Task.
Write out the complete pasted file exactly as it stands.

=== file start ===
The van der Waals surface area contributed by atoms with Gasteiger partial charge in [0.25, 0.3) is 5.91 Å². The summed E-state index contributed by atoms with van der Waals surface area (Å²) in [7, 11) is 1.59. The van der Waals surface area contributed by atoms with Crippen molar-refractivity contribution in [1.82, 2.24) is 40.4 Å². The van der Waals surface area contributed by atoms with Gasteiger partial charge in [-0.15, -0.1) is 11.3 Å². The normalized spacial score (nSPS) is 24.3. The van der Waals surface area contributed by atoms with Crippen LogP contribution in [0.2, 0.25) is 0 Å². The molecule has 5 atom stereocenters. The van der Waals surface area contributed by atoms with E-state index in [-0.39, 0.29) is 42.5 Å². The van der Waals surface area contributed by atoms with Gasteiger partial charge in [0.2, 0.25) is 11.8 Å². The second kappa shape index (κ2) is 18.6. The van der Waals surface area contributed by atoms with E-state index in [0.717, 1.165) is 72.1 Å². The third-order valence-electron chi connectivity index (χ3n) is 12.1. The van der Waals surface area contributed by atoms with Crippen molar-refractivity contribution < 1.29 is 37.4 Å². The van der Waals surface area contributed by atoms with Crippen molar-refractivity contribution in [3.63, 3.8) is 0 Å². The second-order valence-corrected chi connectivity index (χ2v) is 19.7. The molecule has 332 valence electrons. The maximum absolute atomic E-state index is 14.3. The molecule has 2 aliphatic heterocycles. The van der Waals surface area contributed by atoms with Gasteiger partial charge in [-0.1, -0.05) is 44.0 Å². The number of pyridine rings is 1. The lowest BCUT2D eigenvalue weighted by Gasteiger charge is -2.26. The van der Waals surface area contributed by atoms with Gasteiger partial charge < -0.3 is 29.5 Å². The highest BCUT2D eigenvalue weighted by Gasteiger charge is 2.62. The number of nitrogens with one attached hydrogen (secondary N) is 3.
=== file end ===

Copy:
The van der Waals surface area contributed by atoms with Gasteiger partial charge in [0.25, 0.3) is 5.91 Å². The summed E-state index contributed by atoms with van der Waals surface area (Å²) in [7, 11) is 1.59. The van der Waals surface area contributed by atoms with Crippen molar-refractivity contribution in [1.82, 2.24) is 40.4 Å². The van der Waals surface area contributed by atoms with Gasteiger partial charge in [-0.15, -0.1) is 11.3 Å². The normalized spacial score (nSPS) is 24.3. The van der Waals surface area contributed by atoms with Crippen LogP contribution in [0.2, 0.25) is 0 Å². The molecule has 5 atom stereocenters. The van der Waals surface area contributed by atoms with E-state index in [-0.39, 0.29) is 42.5 Å². The van der Waals surface area contributed by atoms with Gasteiger partial charge in [0.2, 0.25) is 11.8 Å². The second kappa shape index (κ2) is 18.6. The van der Waals surface area contributed by atoms with E-state index in [0.717, 1.165) is 72.1 Å². The third-order valence-electron chi connectivity index (χ3n) is 12.1. The van der Waals surface area contributed by atoms with Crippen molar-refractivity contribution < 1.29 is 37.4 Å². The van der Waals surface area contributed by atoms with Crippen molar-refractivity contribution in [3.63, 3.8) is 0 Å². The second-order valence-corrected chi connectivity index (χ2v) is 19.7. The molecule has 332 valence electrons. The maximum absolute atomic E-state index is 14.3. The molecule has 2 aliphatic heterocycles. The van der Waals surface area contributed by atoms with Gasteiger partial charge in [-0.1, -0.05) is 44.0 Å². The number of pyridine rings is 1. The lowest BCUT2D eigenvalue weighted by Gasteiger charge is -2.26. The van der Waals surface area contributed by atoms with Gasteiger partial charge < -0.3 is 29.5 Å². The highest BCUT2D eigenvalue weighted by Gasteiger charge is 2.62. The number of nitrogens with one attached hydrogen (secondary N) is 3.